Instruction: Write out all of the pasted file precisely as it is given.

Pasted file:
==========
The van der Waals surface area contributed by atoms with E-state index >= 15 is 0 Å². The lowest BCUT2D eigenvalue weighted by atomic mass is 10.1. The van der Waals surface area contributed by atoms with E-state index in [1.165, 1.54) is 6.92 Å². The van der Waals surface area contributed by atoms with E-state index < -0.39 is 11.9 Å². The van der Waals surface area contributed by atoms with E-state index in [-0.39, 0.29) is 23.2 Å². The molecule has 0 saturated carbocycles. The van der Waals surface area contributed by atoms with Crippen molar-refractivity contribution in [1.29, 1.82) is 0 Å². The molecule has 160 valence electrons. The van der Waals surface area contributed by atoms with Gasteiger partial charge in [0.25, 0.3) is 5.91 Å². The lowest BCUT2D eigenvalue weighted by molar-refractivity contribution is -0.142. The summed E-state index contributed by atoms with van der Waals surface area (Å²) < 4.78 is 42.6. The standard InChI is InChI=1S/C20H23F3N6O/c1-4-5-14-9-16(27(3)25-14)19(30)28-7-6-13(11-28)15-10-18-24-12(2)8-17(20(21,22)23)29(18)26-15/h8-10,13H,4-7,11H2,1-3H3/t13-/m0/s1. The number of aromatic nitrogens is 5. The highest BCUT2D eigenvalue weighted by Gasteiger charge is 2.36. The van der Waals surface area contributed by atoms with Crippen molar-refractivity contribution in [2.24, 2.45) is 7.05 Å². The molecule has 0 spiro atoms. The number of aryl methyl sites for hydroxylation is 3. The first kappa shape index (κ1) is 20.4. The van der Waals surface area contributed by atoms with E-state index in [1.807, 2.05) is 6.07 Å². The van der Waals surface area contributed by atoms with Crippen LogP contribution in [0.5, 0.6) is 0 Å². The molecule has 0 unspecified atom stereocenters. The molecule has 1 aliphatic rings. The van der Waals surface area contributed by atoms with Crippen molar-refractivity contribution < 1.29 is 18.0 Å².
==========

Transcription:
The van der Waals surface area contributed by atoms with E-state index >= 15 is 0 Å². The lowest BCUT2D eigenvalue weighted by atomic mass is 10.1. The van der Waals surface area contributed by atoms with E-state index in [1.165, 1.54) is 6.92 Å². The van der Waals surface area contributed by atoms with E-state index < -0.39 is 11.9 Å². The van der Waals surface area contributed by atoms with E-state index in [-0.39, 0.29) is 23.2 Å². The molecule has 0 saturated carbocycles. The van der Waals surface area contributed by atoms with Crippen molar-refractivity contribution in [1.29, 1.82) is 0 Å². The molecule has 160 valence electrons. The van der Waals surface area contributed by atoms with Gasteiger partial charge in [0.25, 0.3) is 5.91 Å². The lowest BCUT2D eigenvalue weighted by molar-refractivity contribution is -0.142. The summed E-state index contributed by atoms with van der Waals surface area (Å²) < 4.78 is 42.6. The standard InChI is InChI=1S/C20H23F3N6O/c1-4-5-14-9-16(27(3)25-14)19(30)28-7-6-13(11-28)15-10-18-24-12(2)8-17(20(21,22)23)29(18)26-15/h8-10,13H,4-7,11H2,1-3H3/t13-/m0/s1. The number of aromatic nitrogens is 5. The highest BCUT2D eigenvalue weighted by Gasteiger charge is 2.36. The van der Waals surface area contributed by atoms with Crippen molar-refractivity contribution in [2.24, 2.45) is 7.05 Å². The molecule has 0 spiro atoms. The number of aryl methyl sites for hydroxylation is 3. The first kappa shape index (κ1) is 20.4. The van der Waals surface area contributed by atoms with E-state index in [1.807, 2.05) is 6.07 Å². The van der Waals surface area contributed by atoms with Crippen LogP contribution in [0.5, 0.6) is 0 Å². The molecule has 0 unspecified atom stereocenters. The molecule has 1 aliphatic rings. The van der Waals surface area contributed by atoms with Crippen molar-refractivity contribution < 1.29 is 18.0 Å².